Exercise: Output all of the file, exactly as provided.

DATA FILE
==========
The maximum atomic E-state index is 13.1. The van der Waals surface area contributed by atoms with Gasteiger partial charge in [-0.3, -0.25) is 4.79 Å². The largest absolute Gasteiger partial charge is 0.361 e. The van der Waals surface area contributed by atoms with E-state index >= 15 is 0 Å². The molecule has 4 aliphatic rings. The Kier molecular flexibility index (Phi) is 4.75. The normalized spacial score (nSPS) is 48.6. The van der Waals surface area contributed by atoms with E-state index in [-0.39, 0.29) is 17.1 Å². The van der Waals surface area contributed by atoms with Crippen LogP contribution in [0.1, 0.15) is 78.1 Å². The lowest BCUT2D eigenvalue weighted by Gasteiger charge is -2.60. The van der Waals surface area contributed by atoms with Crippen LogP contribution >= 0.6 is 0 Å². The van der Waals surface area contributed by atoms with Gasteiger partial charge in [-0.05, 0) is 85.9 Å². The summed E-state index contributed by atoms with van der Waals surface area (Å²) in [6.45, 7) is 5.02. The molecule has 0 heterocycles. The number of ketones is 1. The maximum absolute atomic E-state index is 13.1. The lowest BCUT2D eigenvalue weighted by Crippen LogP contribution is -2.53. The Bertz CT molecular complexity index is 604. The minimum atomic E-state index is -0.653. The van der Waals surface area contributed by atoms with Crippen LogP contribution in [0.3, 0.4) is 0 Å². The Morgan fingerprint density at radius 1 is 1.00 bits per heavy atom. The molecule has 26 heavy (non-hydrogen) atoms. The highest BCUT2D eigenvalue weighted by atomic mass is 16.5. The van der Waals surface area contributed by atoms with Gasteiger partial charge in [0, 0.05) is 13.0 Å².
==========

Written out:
The maximum atomic E-state index is 13.1. The van der Waals surface area contributed by atoms with Gasteiger partial charge in [-0.3, -0.25) is 4.79 Å². The largest absolute Gasteiger partial charge is 0.361 e. The van der Waals surface area contributed by atoms with E-state index >= 15 is 0 Å². The molecule has 4 aliphatic rings. The Kier molecular flexibility index (Phi) is 4.75. The normalized spacial score (nSPS) is 48.6. The van der Waals surface area contributed by atoms with E-state index in [-0.39, 0.29) is 17.1 Å². The van der Waals surface area contributed by atoms with Crippen LogP contribution in [0.1, 0.15) is 78.1 Å². The lowest BCUT2D eigenvalue weighted by Gasteiger charge is -2.60. The van der Waals surface area contributed by atoms with Crippen LogP contribution >= 0.6 is 0 Å². The van der Waals surface area contributed by atoms with Gasteiger partial charge in [-0.05, 0) is 85.9 Å². The summed E-state index contributed by atoms with van der Waals surface area (Å²) in [6.45, 7) is 5.02. The molecule has 0 heterocycles. The number of ketones is 1. The maximum absolute atomic E-state index is 13.1. The lowest BCUT2D eigenvalue weighted by Crippen LogP contribution is -2.53. The Bertz CT molecular complexity index is 604. The minimum atomic E-state index is -0.653. The van der Waals surface area contributed by atoms with Crippen LogP contribution in [0.3, 0.4) is 0 Å². The Morgan fingerprint density at radius 1 is 1.00 bits per heavy atom. The molecule has 26 heavy (non-hydrogen) atoms. The highest BCUT2D eigenvalue weighted by atomic mass is 16.5. The van der Waals surface area contributed by atoms with Gasteiger partial charge in [0, 0.05) is 13.0 Å².